n Journal of Public Administration - The relationship between government and central banks : how independent are central banks in the Common Monetary Area (CMA) of southern Africa?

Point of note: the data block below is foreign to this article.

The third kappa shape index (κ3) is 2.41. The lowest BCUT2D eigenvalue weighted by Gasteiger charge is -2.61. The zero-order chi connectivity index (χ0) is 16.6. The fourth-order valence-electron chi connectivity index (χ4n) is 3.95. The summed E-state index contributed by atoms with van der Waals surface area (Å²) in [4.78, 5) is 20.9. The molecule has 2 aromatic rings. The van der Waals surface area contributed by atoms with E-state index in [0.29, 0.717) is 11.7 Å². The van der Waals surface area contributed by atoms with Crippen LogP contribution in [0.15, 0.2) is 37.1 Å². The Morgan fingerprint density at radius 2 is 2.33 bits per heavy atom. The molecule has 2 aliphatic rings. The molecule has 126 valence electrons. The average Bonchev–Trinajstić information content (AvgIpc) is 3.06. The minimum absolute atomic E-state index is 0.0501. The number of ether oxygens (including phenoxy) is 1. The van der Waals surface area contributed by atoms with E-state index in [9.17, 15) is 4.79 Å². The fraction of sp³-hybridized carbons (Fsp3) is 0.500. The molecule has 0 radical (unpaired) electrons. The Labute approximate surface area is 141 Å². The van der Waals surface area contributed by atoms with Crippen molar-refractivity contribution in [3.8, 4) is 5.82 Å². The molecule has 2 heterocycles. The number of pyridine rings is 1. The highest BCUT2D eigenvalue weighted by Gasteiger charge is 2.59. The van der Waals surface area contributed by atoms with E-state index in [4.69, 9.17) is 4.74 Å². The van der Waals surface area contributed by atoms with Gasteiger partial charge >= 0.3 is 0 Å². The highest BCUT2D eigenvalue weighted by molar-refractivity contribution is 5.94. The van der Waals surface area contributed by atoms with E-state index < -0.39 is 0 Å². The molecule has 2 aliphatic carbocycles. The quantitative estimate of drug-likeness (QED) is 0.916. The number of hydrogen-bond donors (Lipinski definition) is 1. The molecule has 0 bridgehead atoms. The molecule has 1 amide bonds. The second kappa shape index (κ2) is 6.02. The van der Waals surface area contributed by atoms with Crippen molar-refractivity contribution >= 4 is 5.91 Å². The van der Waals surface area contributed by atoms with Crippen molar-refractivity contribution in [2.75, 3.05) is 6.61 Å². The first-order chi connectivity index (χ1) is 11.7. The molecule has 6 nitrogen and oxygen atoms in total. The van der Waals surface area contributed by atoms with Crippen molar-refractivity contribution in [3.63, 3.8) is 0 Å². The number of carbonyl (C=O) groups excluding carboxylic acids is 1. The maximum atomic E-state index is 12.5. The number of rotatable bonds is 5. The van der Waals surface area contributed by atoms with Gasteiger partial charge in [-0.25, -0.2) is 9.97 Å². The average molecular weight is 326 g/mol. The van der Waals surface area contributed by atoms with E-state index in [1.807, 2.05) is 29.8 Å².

Central banks are unique public institutions. Generally, they are established by government, funded by government, and their governors and directors are appointed by government. Yet they have to be autonomous or independent from government! If not independent, grave risks entailing political manipulation and exploitation awaits them, harbouring threatening consequences for the economy and social structure of the country. Consequently, central bank independence (CBI) is currently internationally regarded as an essential yardstick for measuring good practice in governments. The Common Monetary Area (CMA) region in Southern Africa consists of Southern Africa, Lesotho, Namibia, and Swaziland and they have agreed to achieve, together with the other 10 countries of the South African Development Community (SADC), a monetary and economic union by 2016. This article assesses the current adequacy of the legal (de jure) independence of the four CMA central banks from their governments. The article establishes and applies political as well as economic criteria for measuring CBI in the four CMA central banks. The results are utilised to indicate the extent to which each bank satisfies the criteria for legal independence and how much they need to transform towards the accepted principles of a respected, independent central bank.


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